Adams: No secret deals behind Peace Accord

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The Independent Online

Sinn Fein leader Gerry Adams told supporters tonight that there was no "secret deal or hidden agenda" behind the Good Friday agreement on Northern Ireland.

Sinn Fein leader Gerry Adams told supporters tonight that there was no "secret deal or hidden agenda" behind the Good Friday agreement on Northern Ireland.

Speaking at a key meeting of his party's policy-directing national executive in Dublin, he acknowledged "wobbles" that had appeared within the republican movement over the Ulster accord following last week's completion of the document's review by former US Senator George Mitchell.

The Sinn Fein president also paid tribute in his address to Ulster Unionist leader and Northern Ireland First Minister David Trimble for his contribution to the completion of the Mitchell report.

This weekend Mr Trimble will attempt to persuade the Ulster Unionist Council to approve his acceptance of last week's deal.

Referring to a crucial IRA statement that opened up a potential breakthrough towards advancing the Northern Ireland peace process, Mr Adams declared: "This initiative by the Army was secured as a result of the collective efforts of Sinn Fein, the British and Irish governments - and David Trimble.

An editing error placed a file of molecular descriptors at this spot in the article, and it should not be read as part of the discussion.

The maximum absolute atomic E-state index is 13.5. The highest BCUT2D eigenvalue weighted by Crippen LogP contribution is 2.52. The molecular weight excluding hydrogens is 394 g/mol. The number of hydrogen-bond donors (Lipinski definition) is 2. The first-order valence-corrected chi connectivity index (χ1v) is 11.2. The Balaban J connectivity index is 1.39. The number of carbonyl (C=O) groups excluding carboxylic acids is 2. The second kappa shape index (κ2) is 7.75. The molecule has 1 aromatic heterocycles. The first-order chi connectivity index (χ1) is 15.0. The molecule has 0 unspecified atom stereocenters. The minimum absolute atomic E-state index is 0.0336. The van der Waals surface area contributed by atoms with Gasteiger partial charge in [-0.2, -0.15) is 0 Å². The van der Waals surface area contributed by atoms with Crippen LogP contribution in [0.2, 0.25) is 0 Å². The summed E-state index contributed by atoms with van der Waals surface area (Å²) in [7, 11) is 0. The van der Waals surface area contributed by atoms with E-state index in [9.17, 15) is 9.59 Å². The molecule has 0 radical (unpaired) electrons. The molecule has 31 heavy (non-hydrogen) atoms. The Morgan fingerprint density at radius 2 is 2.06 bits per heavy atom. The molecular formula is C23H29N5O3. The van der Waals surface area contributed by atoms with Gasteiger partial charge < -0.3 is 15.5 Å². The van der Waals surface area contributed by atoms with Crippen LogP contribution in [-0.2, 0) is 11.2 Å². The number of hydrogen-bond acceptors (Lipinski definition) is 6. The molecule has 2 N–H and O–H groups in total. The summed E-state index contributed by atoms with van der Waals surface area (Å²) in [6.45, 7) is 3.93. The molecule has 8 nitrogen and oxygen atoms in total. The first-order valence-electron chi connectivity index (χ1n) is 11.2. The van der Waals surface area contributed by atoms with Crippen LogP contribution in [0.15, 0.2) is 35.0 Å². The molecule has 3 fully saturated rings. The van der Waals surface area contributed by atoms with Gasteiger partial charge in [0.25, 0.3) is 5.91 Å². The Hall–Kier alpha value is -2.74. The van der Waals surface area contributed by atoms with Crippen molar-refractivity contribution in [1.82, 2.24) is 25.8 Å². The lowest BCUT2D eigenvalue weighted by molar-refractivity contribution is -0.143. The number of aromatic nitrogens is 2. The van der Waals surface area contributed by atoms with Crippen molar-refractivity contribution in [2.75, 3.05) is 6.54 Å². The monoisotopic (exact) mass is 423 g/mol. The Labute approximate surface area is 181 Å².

"No-one should underestimate the effort which it involved, and I know that all the delegates here are very conscious of the wobbles, worries and concerns which are now opened up within republican activism.

"The reports I have received informally so far indicate a concern about secret deals, hidden agendas and other understandable fears.

"So let me assure you - there is no secret deal.

"This is in everybody's interest - unionist, republican, nationalist and loyalist alike."

Dealing with the contentious issue of decomissioning weapons still held by his party's IRA allies and other paramilitaries, Mr Adams maintained: "All of the parties are agreed that the issue of arms will finally and satisfactorily be settled by the commission headed by General John de Chastelain.

"The Good Friday agreement makes it clear that this issue can only be resolved in the context of an overall settlement."

Mr Adams said a controversy over reported confusing remarks about arms decommissioning made in the United States last week by senior Sinn Fein figures Martin Ferris and Pat Doherty was now closed.

But he stressed that without the commitment of both Mr Ferris and Mr Doherty there would not have been a peace process.

"Sinn Fein worked during the review to save the Good Friday agreement. We want now to see it implemented.

"We want to work with unionists in sorting out those vexed and difficult issues that continue to divide and confuse and separate us."

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